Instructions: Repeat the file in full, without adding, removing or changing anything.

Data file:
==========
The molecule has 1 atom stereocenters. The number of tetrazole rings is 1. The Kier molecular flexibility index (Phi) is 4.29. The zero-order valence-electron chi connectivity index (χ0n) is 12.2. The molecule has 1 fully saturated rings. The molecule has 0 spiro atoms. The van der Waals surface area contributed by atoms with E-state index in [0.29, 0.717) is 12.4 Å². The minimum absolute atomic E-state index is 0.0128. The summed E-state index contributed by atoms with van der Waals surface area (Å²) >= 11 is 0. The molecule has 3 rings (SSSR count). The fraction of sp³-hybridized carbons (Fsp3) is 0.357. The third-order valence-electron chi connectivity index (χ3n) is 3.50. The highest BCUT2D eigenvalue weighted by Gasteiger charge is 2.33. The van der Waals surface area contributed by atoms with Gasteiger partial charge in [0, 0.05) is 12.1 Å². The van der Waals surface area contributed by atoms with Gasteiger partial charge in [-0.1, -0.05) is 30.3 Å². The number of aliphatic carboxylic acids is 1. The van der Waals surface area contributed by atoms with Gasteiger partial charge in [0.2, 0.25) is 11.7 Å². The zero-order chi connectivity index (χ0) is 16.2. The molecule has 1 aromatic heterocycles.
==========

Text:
The molecule has 1 atom stereocenters. The number of tetrazole rings is 1. The Kier molecular flexibility index (Phi) is 4.29. The zero-order valence-electron chi connectivity index (χ0n) is 12.2. The molecule has 1 fully saturated rings. The molecule has 0 spiro atoms. The van der Waals surface area contributed by atoms with E-state index in [0.29, 0.717) is 12.4 Å². The minimum absolute atomic E-state index is 0.0128. The summed E-state index contributed by atoms with van der Waals surface area (Å²) >= 11 is 0. The molecule has 3 rings (SSSR count). The fraction of sp³-hybridized carbons (Fsp3) is 0.357. The third-order valence-electron chi connectivity index (χ3n) is 3.50. The highest BCUT2D eigenvalue weighted by Gasteiger charge is 2.33. The van der Waals surface area contributed by atoms with Gasteiger partial charge in [0, 0.05) is 12.1 Å². The van der Waals surface area contributed by atoms with Gasteiger partial charge in [-0.1, -0.05) is 30.3 Å². The number of aliphatic carboxylic acids is 1. The van der Waals surface area contributed by atoms with Gasteiger partial charge in [0.2, 0.25) is 11.7 Å². The zero-order chi connectivity index (χ0) is 16.2. The molecule has 1 aromatic heterocycles.